Anti-American cleric part of a difficult mix facing troops in one Iraqi city
KUT, Iraq — When U.S. troops entered this important Iraqi city on the Tigris, they discovered that the locals already had put up banners to greet them in Arabic and broken English: “We want keep the security” and “We are people not army.”
The welcome wasn’t what it seemed, however. The troops soon learned that the Shiite cleric behind the slogans — who declared himself in power here and had occupied city hall with armed bodyguards — was backed by Iran and preaching anti-American positions.
U.S. troops are now trying to sort out a political mess in this key central crossroads city, just one of many post-Saddam power struggles across the country.
As many as 300 Iranians in Iraq protested Monday at Kut city hall against the U.S.-led takeover, said U.S. Marine Capt. Peter Tabash, a Washington-based civil affairs officer working in Kut, 100 miles southeast of Baghdad near the Iranian border.
Tabash said demonstrators spat on U.S. troops and chanted “No Chalabi!” — referring to Ahmed Chalabi, the leader of the Pentagon-backed Iraqi National Congress opposition group.
But he said that Said Abbas, a Shiite sheik who seized city hall with as many as 30 lightly armed bodyguards a week ago after local Baath Party leaders fled, paid the Iranians to protest.
U.S. troops who entered the city a few days ago encountered cheering crowds and no resistance, and top Marine officers met with Abbas before realizing what he really represented.
Marines say they aren’t sure what Abbas was doing before the government fell, and claim he has the support of only 10 percent of the local population, with the rest backing Chalabi. When top Marine officers from Task Force Tarawa met Abbas, he told them, “We’re going to take care of the Baathists.”
But Tabash said he responded: “That’s not your job. We’ll take care of that if you didn’t do it in the last 30, 35 years.”
“Nobody will be in charge while we’re here,” Tabash said.
Marines working with Special Forces soldiers disarmed Abbas’ men at city hall, hauling away their Kalashnikov rifles and pistols. Now they’re planning to kick them out altogether.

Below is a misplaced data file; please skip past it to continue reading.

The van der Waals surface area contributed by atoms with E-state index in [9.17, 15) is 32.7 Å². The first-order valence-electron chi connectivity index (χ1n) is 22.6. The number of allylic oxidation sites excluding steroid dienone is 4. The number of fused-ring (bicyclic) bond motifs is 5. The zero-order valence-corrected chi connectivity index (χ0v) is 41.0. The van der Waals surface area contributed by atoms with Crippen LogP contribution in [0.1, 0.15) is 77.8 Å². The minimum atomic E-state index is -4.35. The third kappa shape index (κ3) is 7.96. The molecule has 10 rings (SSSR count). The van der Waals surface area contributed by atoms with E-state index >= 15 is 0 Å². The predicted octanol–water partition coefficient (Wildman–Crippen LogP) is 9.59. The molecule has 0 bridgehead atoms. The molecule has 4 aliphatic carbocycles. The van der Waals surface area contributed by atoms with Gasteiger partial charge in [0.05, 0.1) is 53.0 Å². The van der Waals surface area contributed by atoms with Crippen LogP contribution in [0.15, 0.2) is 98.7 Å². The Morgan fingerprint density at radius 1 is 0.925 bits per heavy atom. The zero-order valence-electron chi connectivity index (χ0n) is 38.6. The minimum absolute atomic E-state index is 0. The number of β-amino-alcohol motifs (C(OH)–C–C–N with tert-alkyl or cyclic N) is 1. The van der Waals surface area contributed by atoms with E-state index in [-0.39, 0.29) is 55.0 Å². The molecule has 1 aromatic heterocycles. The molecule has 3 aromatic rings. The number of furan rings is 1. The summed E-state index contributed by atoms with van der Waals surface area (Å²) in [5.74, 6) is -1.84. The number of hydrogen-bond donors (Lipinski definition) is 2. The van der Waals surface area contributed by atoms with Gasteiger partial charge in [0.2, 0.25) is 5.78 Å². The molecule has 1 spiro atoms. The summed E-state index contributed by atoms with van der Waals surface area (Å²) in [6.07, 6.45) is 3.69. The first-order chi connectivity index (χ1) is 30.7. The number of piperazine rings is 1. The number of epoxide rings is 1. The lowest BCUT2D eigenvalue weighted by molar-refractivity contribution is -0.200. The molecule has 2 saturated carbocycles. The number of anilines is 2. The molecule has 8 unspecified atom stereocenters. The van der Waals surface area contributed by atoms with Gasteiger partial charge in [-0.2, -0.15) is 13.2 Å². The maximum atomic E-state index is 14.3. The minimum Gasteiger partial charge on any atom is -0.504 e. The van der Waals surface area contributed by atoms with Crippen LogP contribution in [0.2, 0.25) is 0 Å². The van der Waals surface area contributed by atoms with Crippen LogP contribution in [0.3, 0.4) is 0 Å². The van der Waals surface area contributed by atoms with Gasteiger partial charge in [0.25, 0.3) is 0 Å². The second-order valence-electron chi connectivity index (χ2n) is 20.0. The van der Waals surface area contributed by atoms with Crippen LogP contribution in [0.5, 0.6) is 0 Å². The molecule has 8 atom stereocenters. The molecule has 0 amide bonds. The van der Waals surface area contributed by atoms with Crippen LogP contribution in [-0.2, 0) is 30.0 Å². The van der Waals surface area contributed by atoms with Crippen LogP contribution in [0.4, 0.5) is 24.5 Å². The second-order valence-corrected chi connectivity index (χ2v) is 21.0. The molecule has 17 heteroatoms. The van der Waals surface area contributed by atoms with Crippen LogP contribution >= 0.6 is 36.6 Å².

“We’re going to take other measures and actions to remove him from power,” Tabash said, adding U.S. troops would “try not to use force.”
Despite the struggle at the top, Kut has been relatively calm compared with the pandemonium that has greeted the regime’s collapse in other southern cities.
So far, there has been relatively little looting here. Hospitals are still working, and trash is being collected — even though the trash collectors aren’t getting paid.
Down the street from the hotel that Marines are using as a makeshift base, the blackened facade of the Fedayeen Saddam paramilitary building was still smoldering. Among mortars and artillery shells lay dozens of the Fedayeen’s black Darth Vader-like helmets, inscribed on the side with “Allah, motherland, leader” — Saddam’s slogan for the country. Empty nerve gas antidote cases littered the dirt.
Nearby, faded graffiti on a white wall read: “Down Down U.S.A.”
In the coming days, the Marines plan to call a meeting of town leaders to decide who will work with the U.S. military to run the city.
The debate will be contentious. On a street corner in Kut, poet Muhammed Raheem, who said he supports Chalabi, was discussing with Marine Capt. Steve Coast, a civil affairs officer, whether he had to turn in his guns.
“A lot of the Iraqis disagree among themselves,” Raheem said, explaining why he wanted to hold on to his weapons. “There’s basically a civil war.”
But Kamil Khuder, another resident, told Raheem he disagreed: “No, we don’t need Chalabi.”
He then told Coast: “If you want our help, you need to do two things. You’ve got to give us electricity and take care of our sick.”